The Lawrence surgery and Gregory suspension underscore the team’s needs at the position, and these developments potentially give Hardy, an unrestricted free agent on March 9, some leverage.
It’s unclear how much leverage Hardy has, because it’s unclear whether any other team would want him. But Hardy’s past success could make the Cowboys more willing to bring Hardy back, especially in light of the clear needs the Cowboys now have at the position.
Hardy is not coming back. Period.
Byron Jones: After playing safety last season, 'I kind of like it back there' - SportsDay Staff
In an interview with KTCK-AM (1310) The Ticket, Jones explained what he loves about playing safety and what the Cowboys have planned for him.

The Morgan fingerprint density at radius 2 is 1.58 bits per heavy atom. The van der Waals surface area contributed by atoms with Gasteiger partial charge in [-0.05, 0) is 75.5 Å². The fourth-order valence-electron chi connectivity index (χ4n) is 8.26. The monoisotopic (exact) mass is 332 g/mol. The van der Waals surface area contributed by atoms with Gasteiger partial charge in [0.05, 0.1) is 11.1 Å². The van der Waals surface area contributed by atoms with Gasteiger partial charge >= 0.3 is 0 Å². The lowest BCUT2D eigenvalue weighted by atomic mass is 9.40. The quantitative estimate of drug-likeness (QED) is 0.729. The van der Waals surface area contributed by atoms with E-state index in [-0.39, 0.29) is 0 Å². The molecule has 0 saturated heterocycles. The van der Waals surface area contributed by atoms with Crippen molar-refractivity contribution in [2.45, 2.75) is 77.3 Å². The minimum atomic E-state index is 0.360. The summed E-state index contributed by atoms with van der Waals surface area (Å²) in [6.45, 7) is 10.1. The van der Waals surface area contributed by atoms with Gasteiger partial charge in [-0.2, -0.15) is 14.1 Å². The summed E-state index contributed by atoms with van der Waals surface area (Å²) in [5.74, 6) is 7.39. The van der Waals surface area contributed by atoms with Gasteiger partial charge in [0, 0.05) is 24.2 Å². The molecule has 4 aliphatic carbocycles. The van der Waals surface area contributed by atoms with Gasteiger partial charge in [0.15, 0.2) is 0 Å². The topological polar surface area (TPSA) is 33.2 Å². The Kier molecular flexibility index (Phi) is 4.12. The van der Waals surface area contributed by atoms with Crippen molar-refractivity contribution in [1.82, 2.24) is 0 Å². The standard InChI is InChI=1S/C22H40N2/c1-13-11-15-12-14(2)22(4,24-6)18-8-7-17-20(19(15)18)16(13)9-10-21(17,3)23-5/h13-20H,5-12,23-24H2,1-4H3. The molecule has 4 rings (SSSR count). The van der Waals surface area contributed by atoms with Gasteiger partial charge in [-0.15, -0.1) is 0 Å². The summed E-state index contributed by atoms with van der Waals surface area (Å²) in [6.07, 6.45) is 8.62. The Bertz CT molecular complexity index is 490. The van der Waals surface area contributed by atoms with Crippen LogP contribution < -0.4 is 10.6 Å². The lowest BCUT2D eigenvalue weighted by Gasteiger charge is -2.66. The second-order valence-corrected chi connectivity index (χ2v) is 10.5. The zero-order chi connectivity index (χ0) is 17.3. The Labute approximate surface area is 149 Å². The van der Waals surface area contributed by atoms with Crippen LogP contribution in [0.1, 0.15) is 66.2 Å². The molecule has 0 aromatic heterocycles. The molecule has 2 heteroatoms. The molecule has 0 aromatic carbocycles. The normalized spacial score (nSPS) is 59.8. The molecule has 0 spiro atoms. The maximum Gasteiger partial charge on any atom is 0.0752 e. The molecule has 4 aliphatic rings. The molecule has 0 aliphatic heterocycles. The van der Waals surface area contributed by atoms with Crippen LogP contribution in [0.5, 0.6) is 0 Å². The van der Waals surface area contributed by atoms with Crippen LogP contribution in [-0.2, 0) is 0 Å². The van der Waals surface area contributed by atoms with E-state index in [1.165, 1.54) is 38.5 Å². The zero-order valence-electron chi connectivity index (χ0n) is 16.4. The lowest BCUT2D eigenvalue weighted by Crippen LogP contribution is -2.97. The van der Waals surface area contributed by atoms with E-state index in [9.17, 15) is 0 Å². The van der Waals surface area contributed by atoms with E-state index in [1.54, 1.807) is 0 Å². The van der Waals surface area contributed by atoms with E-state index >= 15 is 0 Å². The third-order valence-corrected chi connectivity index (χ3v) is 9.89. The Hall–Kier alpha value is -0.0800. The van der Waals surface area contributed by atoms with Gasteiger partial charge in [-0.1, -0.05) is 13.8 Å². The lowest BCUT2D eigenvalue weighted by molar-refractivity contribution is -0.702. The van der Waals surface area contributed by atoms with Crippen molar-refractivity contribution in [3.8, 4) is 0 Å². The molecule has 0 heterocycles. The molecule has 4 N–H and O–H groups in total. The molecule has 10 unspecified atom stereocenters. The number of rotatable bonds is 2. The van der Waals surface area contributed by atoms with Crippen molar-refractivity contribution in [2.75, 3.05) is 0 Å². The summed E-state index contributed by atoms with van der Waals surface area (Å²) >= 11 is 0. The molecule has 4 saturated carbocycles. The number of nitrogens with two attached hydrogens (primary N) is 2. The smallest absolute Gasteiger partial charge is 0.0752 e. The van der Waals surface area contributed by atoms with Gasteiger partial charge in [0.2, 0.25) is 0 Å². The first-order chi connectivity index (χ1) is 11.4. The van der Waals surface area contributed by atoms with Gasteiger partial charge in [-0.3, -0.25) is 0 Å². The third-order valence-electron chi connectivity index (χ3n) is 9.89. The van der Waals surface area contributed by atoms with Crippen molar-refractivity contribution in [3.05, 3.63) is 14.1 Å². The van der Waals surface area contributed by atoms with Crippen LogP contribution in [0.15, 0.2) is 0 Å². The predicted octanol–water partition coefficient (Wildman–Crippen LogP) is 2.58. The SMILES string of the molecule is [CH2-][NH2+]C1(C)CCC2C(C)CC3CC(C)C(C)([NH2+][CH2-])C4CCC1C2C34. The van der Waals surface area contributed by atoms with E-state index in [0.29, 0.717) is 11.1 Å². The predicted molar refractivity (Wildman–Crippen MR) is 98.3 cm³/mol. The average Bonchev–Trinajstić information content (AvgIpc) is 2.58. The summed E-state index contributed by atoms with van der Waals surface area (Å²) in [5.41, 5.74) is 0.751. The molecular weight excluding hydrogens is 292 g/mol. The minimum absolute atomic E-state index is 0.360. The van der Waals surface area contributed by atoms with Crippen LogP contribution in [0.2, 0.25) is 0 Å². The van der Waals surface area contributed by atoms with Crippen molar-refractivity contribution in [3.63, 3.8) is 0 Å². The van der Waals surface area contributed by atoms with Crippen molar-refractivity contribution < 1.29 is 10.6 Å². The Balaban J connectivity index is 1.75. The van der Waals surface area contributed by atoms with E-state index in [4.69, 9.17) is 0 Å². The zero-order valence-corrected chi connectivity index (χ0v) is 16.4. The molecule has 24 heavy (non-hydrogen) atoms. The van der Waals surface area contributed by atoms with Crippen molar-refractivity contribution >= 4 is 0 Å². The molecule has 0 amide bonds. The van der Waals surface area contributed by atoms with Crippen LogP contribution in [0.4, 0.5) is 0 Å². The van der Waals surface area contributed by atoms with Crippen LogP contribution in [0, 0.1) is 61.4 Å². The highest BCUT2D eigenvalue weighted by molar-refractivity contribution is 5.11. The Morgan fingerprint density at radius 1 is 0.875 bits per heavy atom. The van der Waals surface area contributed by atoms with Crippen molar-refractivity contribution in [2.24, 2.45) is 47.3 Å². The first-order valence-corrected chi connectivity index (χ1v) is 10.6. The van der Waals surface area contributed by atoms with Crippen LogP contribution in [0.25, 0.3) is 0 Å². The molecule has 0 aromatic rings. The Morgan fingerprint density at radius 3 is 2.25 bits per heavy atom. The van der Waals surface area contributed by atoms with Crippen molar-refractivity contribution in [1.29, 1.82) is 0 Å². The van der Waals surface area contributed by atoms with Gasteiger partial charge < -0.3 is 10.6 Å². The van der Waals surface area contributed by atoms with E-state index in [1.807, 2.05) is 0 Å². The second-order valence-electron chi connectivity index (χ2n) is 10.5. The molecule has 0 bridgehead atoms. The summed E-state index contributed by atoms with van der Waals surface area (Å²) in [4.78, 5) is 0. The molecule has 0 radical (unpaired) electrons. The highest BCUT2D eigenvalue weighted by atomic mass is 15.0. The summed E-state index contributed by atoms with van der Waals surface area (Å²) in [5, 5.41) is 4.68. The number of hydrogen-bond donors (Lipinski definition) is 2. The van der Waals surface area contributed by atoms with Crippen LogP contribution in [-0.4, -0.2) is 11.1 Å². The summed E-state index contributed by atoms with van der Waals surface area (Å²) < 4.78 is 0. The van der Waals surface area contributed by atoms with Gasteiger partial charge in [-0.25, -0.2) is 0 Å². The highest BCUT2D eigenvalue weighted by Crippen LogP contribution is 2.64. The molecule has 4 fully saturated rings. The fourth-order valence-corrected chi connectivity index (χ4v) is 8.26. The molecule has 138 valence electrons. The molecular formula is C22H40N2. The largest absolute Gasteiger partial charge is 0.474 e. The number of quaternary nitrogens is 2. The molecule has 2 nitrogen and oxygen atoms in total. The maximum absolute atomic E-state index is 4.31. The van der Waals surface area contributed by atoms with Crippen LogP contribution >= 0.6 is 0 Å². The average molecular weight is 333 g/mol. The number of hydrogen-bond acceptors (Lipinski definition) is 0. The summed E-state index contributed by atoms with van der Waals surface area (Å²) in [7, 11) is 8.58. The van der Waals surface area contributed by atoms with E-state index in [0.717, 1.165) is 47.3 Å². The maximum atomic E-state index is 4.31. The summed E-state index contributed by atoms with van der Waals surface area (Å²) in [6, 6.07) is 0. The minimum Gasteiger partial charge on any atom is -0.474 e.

"After playing a lot at safety, I kind of like it back there. And they're going let me do a lot of coverages where I can box-and-cover someone. That sounds fun to me."
"When I'm reading a quarterback, I think that's more entertaining than having my back turned to a quarterback chasing after a receiver," Jones said.
"When they drafted me, I assumed I'd play corner for a couple years and move back to safety. But that's not the case," Jones said. "They want me to come out and learn safety and know every position in the defense. It looks like for the most part I'll be that deep-field safety."
Von Miller shows maturity as the new face of the Broncos - Ian St. Clair, Mile High Report